National Breast Cancer Awareness Month
Breast cancer is the most commonly occurring cancer in women worldwide, and it’s also the second most common cancer among the general population. Due to its prevalence, nearly everyone has known someone who has developed breast cancer, which makes the disease an especially personal and distressing phenomenon.
During National Breast Cancer Awareness month, we take a comprehensive look into the most pressing concerns about breast cancer, including causes and prevention, signs and symptoms, testing for gene mutations and which type of surgery may be right for you.
Read on to ensure you have all the facts you need to make informed decisions and take action regarding your breast health.
Breast Cancer Causes and Prevention
Although experts have been unable to determine one precise cause of breast cancer, there are certain risk factors that have been established. This includes birth control use, estrogen levels, age at first childbirth, and smoking.
Women who face the highest risk of developing breast cancer are those of advancing age (postmenopausal) combined with a family history of breast cancer. Yet there are still plenty of women in this risk group who never develop the illness.
Since it is very difficult to pinpoint any one risk factor, the best way to approach breast cancer awareness is by conducting monthly self-examinations and staying alert for any signs and symptoms of the disease.
Breast Cancer Symptoms and Screenings
There are many different symptoms of breast cancer, and they are not the same for everyone. However, the most common signs are:
- A lump, hard knot, or thickening in one area of the breast or in your armpit area
- Swelling of all or just part of the breast (even if no distinct lump is felt)
- Skin irritation or dimpling (sometimes resembles an orange peel)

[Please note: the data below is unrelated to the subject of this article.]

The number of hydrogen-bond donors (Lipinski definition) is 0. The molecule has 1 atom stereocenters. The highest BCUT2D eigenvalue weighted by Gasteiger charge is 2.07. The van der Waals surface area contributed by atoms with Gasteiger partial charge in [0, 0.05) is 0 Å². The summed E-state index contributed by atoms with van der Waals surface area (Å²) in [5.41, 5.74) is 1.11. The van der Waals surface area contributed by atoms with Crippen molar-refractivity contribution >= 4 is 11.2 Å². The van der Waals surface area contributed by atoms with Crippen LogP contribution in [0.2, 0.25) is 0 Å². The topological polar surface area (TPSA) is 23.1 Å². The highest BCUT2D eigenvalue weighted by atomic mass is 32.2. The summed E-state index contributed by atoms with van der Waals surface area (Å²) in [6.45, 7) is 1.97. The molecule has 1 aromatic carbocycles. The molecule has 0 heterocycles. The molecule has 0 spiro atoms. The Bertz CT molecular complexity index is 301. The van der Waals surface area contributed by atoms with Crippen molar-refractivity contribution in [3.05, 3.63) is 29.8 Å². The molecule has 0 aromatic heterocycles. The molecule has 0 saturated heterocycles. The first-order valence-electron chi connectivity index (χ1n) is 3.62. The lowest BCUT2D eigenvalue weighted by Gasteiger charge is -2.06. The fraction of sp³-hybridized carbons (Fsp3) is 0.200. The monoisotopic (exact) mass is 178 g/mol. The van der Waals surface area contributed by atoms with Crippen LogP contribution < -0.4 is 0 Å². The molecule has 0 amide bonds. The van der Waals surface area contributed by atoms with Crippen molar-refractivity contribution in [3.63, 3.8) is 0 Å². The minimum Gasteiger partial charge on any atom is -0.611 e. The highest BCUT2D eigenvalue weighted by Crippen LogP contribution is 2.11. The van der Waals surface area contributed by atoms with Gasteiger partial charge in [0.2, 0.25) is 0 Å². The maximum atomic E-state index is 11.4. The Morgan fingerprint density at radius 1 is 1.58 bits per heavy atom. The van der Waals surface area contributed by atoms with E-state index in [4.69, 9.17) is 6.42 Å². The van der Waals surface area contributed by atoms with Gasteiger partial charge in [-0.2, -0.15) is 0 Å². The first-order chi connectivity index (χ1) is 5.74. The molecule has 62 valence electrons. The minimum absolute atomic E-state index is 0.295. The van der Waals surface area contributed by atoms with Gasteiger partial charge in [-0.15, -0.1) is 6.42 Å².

- Breast or nipple pain, especially new pain in one spot that doesn’t go away
- Nipple retraction (turning inward)
- Redness, scaliness, or thickening of the nipple or breast skin
- Nipple discharge (besides breast milk)
If you notice any of these symptoms, or other changes in your breasts, make an appointment with your doctor immediately for further testing and diagnostics.
Types of breast cancer screenings
Health care providers use three tests to screen for breast cancer. The screening your doctor will recommend for you often depends on your specific symptoms and medical history:
Mammogram – The most common screening test for breast cancer, a mammogram x-rays your breasts. It may find tumors that are too small to feel, or locate abnormal cells in the lining of the breast duct. Mammograms are less effective in women under 50 years than in older women, however, because younger women’s breast tissue is more dense.
Clinical breast exam (CBE) – A CBE is a manual exam of your breasts and underarm area (similar to your monthly self-exam), performed by your doctor or health professional to locate lumps or anything else unusual.
MRI (Magnetic Resonance Imaging) – An MRI uses a magnet and radio waves to create detailed images of areas inside the body. This type of breast cancer screening is typically only used on women who have a high risk of breast cancer, with factors that include:
- A family history (first degree relative, such as a mother, daughter or sister) with breast cancer
- Certain genetic syndromes like Li-Fraumeni or Cowden syndrome
- Mutations in the BRCA1 or BRCA2 genes (the “breast cancer gene”)
Testing Positive for BRCA Gene Mutations
Testing positive for BRCA1 or 2 gene mutations can certainly be unsettling. But it doesn’t necessarily mean that you will contract breast cancer, or that you are powerless over how to proceed. Here is what you need to know about the BRCA genes and how they affect your breast cancer risk.
What are the BRCA genes?
BRCA1 and BRCA2 are genes that produce tumor-suppressing proteins, which help repair damaged DNA throughout your body. If these genes are mutated, DNA damage may not be repaired properly. This means your cells are more likely to develop additional genetic mutations that could eventually lead to cancer.
What does it mean for chances of getting breast cancer?
There is no way of telling for sure if you will develop breast cancer if you have tested positive for BRCA. However, research does show that a positive BRCA mutation test result increases the risk of developing breast cancer by 40% to 85% — up to 7 times greater than that of a woman without the mutation.